This is the many worlds of quantum mechanics. The entire wavefunction occupies the same space, it's just that observers in some branches cannot observe what's going on in other branches.

6. Jun 9, 2015

### RyanH42

This is the quantum multiverse idea.This idea and my Pic 2 (1) is same thing.or different ??

7. Jun 9, 2015

### Chalnoth

That picture isn't specific enough for me to say.

8. Jun 9, 2015

9. Jun 9, 2015

### RyanH42

There's many universes but we cannot contact with other universes

10. Jun 9, 2015

### Chuckstabler

Wait, is there ANY evidence that there are "multiple parallel" universes that exist? Is it even a testable hypothesis?

11. Jun 9, 2015

### Chronos

By most accounts the multiverse hypothesis is untestable in principle. That is not make it wrong. The better question. scientifically speaking, is whether any evidence exists to suggest the need for a multiverse. The multiverse hypothesis does not suffer a lack of motivation, just none sufficient to elevate it above the level of fringe science, IMO.

12. Jun 9, 2015

### Chalnoth

There are multiple different multiverse concepts, and their testability varies. In particular, most multiverse ideas are part of a larger framework, and that framework has other features that are very much testable.

The quantum multiverse, for example, is a direct consequence of wavefunction dynamics. Those wavefunction dynamics are testable and have been tested in a wide variety of experiments. It is possible to add assumptions to get rid of the extra "worlds", but there is no reason whatsoever to do that. So absent other evidence, the most reasonable conclusion is that the many worlds of quantum mechanics exist.

Edit: Also, I should mention that the decoherence procedure that leads to the many worlds has been observed.

13. Jun 10, 2015

### Quds Akbar

Think of the universe as a balloon, it expands and you are a bug at the 2D surface (3D or 4D in our case but 2D to make it easier to imagine), it is infinite to you, because wherever you go, you will not find an edge, and as the balloon expands the distances between places will expand too. This idea is called the balloon analogy. And that means that for the balloon to expand extra dimensions are needed and from this point it gets a bit more complicated.

14. Jun 10, 2015

### Chalnoth

There's a difference between being infinite and having a horizon. What you've described is having a horizon. This isn't a feature of any expanding universe, by the way: it only appears due to the accelerated expansion. If there were no cosmological constant (or dark energy), then the expansion would continuously slow such that there would always be new galaxies to pass by if you were traveling at a high rate (well, until the universe got old enough that galaxies no longer existed, or the universe recollapsed).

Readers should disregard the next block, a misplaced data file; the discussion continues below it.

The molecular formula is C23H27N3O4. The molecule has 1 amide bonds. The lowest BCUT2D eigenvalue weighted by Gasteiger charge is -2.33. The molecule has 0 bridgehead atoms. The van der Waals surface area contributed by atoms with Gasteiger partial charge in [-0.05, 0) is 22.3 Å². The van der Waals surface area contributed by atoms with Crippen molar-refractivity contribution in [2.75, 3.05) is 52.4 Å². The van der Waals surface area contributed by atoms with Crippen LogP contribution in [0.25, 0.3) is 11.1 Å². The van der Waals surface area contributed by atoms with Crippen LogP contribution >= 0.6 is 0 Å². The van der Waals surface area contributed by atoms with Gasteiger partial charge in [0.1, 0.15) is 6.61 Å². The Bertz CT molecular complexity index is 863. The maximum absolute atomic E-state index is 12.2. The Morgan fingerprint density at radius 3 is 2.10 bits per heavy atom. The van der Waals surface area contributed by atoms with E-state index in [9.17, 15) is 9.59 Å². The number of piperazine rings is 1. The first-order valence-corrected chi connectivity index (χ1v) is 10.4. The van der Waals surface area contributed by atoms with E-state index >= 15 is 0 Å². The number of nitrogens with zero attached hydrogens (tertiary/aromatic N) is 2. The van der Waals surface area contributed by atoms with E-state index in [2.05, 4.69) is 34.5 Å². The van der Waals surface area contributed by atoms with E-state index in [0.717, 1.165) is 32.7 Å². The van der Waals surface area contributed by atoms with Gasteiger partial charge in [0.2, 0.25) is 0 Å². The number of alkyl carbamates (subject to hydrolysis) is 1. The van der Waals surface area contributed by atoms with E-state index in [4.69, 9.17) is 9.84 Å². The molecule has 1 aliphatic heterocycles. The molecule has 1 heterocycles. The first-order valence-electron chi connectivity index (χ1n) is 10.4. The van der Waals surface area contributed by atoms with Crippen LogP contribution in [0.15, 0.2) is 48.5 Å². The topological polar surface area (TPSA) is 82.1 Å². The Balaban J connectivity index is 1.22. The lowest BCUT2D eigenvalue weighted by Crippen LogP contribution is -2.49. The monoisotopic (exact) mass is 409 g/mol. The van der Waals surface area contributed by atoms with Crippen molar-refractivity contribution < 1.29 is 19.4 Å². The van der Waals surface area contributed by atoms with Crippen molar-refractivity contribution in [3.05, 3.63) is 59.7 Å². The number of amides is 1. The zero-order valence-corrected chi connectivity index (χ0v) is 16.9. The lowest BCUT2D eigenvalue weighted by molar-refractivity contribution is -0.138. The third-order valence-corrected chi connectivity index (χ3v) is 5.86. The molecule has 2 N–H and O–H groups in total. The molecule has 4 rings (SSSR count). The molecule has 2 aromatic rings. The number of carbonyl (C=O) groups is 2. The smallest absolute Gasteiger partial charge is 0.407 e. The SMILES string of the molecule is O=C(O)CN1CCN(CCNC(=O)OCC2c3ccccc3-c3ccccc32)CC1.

15. Jun 10, 2015

### julcab12

We only have interpretation(indecisive) for quantum multiverse/worlds not evidence or at least not yet or it will never be. We can't really say much about. I can't deny that it is a direct assumption from some observable phenomenon in QM -- multiplicity(abstract). Exist is a strong word for QM's worlds -- perhaps silent?. I'm always advice to be very careful of the full observable ensemble. For instance, the Einstein cross. We can directly assume that quasars really do exist in multiple space at the same time and add multiple universes from direct interpretation standpoint. Luckily, we have lensing that produces this weird natural phenomenon and we have 1 quasar projected in multiple images when computed/realized. It's not about adding assumption to get rid of something we understand from one perspective but consider other interpretations and what it might lead.

16. Jun 10, 2015

### tom aaron

Not really. The most reasonable approach is 'not' to add assumptions of extra 'worlds' but to try and explain the Universe through the known properties of matter and energy.